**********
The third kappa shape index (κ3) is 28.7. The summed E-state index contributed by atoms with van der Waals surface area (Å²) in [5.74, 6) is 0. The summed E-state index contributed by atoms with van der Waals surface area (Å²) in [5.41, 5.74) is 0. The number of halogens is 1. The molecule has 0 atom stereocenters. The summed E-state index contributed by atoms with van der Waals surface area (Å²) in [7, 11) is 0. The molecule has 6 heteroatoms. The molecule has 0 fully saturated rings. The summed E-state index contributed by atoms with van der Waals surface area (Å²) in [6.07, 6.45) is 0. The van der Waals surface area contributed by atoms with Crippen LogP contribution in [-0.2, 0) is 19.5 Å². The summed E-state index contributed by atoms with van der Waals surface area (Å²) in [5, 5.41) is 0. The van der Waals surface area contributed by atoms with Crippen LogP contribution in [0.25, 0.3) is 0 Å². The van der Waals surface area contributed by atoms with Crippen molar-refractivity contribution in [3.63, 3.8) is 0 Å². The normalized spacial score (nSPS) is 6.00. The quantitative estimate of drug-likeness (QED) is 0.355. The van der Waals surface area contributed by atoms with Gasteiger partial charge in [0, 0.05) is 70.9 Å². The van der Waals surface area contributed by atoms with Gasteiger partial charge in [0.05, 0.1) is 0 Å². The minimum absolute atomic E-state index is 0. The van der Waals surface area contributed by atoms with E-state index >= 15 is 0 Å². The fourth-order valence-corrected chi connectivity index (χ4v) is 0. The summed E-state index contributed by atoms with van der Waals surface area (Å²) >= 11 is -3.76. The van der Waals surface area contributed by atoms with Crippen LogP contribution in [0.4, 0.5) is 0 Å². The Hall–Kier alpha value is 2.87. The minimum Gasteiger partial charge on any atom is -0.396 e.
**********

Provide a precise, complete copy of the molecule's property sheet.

The third kappa shape index (κ3) is 28.7. The summed E-state index contributed by atoms with van der Waals surface area (Å²) in [5.74, 6) is 0. The summed E-state index contributed by atoms with van der Waals surface area (Å²) in [5.41, 5.74) is 0. The number of halogens is 1. The molecule has 0 atom stereocenters. The summed E-state index contributed by atoms with van der Waals surface area (Å²) in [7, 11) is 0. The molecule has 6 heteroatoms. The molecule has 0 fully saturated rings. The summed E-state index contributed by atoms with van der Waals surface area (Å²) in [6.07, 6.45) is 0. The van der Waals surface area contributed by atoms with Crippen LogP contribution in [-0.2, 0) is 19.5 Å². The summed E-state index contributed by atoms with van der Waals surface area (Å²) in [5, 5.41) is 0. The van der Waals surface area contributed by atoms with Crippen LogP contribution in [0.25, 0.3) is 0 Å². The van der Waals surface area contributed by atoms with Crippen molar-refractivity contribution in [3.63, 3.8) is 0 Å². The normalized spacial score (nSPS) is 6.00. The quantitative estimate of drug-likeness (QED) is 0.355. The van der Waals surface area contributed by atoms with Gasteiger partial charge in [0, 0.05) is 70.9 Å². The van der Waals surface area contributed by atoms with Gasteiger partial charge in [0.05, 0.1) is 0 Å². The minimum absolute atomic E-state index is 0. The van der Waals surface area contributed by atoms with E-state index >= 15 is 0 Å². The fourth-order valence-corrected chi connectivity index (χ4v) is 0. The summed E-state index contributed by atoms with van der Waals surface area (Å²) >= 11 is -3.76. The van der Waals surface area contributed by atoms with Crippen LogP contribution in [0.4, 0.5) is 0 Å². The Hall–Kier alpha value is 2.87. The minimum Gasteiger partial charge on any atom is -0.396 e.